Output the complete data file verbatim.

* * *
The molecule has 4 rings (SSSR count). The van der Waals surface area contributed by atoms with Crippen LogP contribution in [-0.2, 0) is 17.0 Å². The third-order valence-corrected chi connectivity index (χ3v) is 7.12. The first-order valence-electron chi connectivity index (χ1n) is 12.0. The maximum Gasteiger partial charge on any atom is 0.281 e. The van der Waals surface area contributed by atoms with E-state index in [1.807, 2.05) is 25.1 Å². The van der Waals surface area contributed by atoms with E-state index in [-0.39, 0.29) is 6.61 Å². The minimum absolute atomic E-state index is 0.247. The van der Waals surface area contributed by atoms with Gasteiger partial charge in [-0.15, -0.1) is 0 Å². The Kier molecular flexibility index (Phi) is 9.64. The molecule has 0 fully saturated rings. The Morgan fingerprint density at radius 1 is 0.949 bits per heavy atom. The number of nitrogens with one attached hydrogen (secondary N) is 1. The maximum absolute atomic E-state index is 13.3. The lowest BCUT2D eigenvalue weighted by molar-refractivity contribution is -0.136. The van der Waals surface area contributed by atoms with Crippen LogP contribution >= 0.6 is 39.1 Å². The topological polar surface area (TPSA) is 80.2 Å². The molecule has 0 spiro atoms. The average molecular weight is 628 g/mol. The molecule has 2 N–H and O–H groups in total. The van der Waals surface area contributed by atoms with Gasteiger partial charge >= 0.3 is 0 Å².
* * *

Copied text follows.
The molecule has 4 rings (SSSR count). The van der Waals surface area contributed by atoms with Crippen LogP contribution in [-0.2, 0) is 17.0 Å². The third-order valence-corrected chi connectivity index (χ3v) is 7.12. The first-order valence-electron chi connectivity index (χ1n) is 12.0. The maximum Gasteiger partial charge on any atom is 0.281 e. The van der Waals surface area contributed by atoms with E-state index in [1.807, 2.05) is 25.1 Å². The van der Waals surface area contributed by atoms with E-state index in [-0.39, 0.29) is 6.61 Å². The minimum absolute atomic E-state index is 0.247. The van der Waals surface area contributed by atoms with Gasteiger partial charge in [-0.15, -0.1) is 0 Å². The Kier molecular flexibility index (Phi) is 9.64. The molecule has 0 fully saturated rings. The Morgan fingerprint density at radius 1 is 0.949 bits per heavy atom. The number of nitrogens with one attached hydrogen (secondary N) is 1. The maximum absolute atomic E-state index is 13.3. The lowest BCUT2D eigenvalue weighted by molar-refractivity contribution is -0.136. The van der Waals surface area contributed by atoms with Crippen LogP contribution >= 0.6 is 39.1 Å². The topological polar surface area (TPSA) is 80.2 Å². The molecule has 0 spiro atoms. The average molecular weight is 628 g/mol. The molecule has 2 N–H and O–H groups in total. The van der Waals surface area contributed by atoms with Gasteiger partial charge >= 0.3 is 0 Å².